in the Clemson-based Center for Advanced Engineering Fibers and Films, one
of the nation's elite National Science Foundation Engineering Research
Centers. Clemson is also a partner in the National Textile Center, a
federally-funded, six-university consortium specializing in innovative
fiber and textile research.
"The Eastman technology will play a significant role in solidifying our
stature as one of the nation's top universities conducting research in
high-tech fibers," said school director Richard V. Gregory. "Not only will
our students have access to this research, but they'll have access to
Eastman researchers who'll serve as adjunct faculty, giving them critical
real-world and research experience."
The technology will become part of the curriculum at both undergraduate and
graduate levels, ultimately becoming the foundation of post-graduate
research for years to come.
Patricia Schempp, a 25-year-old Master's student from Buffalo, N.Y., said
the new technology could significantly impact her current research area of
filtration, which runs the gamut from water purifiers used on the home
faucet to massive air filters needed in industrial processes.
"No other graduate students in the country have access to this technology
at this depth. This is an incredible opportunity, which can be found only
here at Clemson," said Schempp.
Clemson professors Goswami and Michael Ellison will head research efforts,
which could initially span textiles-polymer science, bioengineering,
environmental engineering and civil engineering.
But students aren't the only ones to benefit.
"This fiber research will not only impact the education of future engineers
and scientists, but could inaugurate a new chapter in the industrial growth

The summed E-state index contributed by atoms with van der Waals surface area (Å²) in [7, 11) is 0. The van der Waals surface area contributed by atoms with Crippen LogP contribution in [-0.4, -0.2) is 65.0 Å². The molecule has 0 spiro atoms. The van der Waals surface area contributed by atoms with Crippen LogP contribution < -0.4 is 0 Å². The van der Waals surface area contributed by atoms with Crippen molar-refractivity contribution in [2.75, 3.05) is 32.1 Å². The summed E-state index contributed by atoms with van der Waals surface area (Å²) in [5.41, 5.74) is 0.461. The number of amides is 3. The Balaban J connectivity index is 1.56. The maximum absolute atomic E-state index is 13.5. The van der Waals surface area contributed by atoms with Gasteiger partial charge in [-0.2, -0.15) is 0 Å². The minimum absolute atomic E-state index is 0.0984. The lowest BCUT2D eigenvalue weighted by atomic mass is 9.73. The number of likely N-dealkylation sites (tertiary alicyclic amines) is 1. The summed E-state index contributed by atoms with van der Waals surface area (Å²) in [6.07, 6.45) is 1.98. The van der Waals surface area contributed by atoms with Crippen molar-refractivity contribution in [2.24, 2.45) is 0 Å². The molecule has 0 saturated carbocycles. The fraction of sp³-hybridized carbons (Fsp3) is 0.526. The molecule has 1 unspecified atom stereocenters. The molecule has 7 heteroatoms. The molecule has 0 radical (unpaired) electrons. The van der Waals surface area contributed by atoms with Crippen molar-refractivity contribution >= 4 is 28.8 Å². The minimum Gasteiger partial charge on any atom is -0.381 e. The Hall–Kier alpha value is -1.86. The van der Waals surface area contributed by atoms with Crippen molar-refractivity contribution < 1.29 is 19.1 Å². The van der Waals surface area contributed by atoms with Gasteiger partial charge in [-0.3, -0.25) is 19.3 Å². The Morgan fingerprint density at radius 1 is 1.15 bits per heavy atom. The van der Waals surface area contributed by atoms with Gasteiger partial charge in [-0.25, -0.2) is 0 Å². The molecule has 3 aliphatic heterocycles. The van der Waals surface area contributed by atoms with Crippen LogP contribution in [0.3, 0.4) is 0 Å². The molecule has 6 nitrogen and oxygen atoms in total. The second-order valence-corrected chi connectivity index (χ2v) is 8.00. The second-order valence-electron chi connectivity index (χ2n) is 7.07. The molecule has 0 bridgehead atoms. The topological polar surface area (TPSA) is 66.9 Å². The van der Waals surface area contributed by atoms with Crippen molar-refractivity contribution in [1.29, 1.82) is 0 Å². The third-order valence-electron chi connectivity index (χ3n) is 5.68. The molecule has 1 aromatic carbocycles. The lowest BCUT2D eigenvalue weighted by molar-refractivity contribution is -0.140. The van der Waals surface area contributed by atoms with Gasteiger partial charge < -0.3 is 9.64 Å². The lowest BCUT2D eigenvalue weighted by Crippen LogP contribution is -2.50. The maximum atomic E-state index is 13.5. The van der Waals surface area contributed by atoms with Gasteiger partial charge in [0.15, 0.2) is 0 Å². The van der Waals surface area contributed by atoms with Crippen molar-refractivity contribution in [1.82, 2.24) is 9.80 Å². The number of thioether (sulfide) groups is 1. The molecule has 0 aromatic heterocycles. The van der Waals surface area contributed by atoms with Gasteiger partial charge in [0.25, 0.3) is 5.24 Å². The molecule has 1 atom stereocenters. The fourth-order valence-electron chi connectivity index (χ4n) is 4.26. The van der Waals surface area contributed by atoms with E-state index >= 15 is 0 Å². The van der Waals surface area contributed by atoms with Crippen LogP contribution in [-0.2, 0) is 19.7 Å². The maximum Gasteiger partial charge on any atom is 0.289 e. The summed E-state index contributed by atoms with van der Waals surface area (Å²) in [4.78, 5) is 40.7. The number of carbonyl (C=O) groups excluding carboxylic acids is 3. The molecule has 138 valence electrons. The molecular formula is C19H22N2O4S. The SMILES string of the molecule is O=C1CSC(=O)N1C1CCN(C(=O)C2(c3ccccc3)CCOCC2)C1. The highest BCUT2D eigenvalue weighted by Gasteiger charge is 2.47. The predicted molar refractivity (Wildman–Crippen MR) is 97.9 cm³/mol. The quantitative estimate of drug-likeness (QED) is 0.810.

of South Carolina," said Thomas M. Keinath, dean of the College of
Engineering and Science. "Universities have always generated intellectual
capital, but we now know they can also generate economic capital by
attracting industries to the state."
Revenues generated from marketing this technology will also allow Clemson
to significantly expand and strengthen its research and educational
initiatives, according to university Chief Research Officer Y.T. Shah,
bringing the University that much closer to achieving its goal of earning
$100 million in research funding annually.
The technology will be marketed by the Clemson University Research
Foundation. Clemson is nationally recognized for excelling in the
commercialization of intellectual property, ranking in the nation's top 25
Eastman manufactures and markets chemicals, fibers and plastics.
Headquartered in Kingsport, Tenn., it has approximately 15,000 employees in
30 countries and had 1998 sales of $4.48 billion.
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Elaine T. Hunt, Director email@example.com
Laboratory to Advance Industrial Prototyping
Clemson University 206 Fluor Daniel Bldg.
Clemson, SC 29643-0925
864-656-0321 (voice) 864-656-4435 (fax)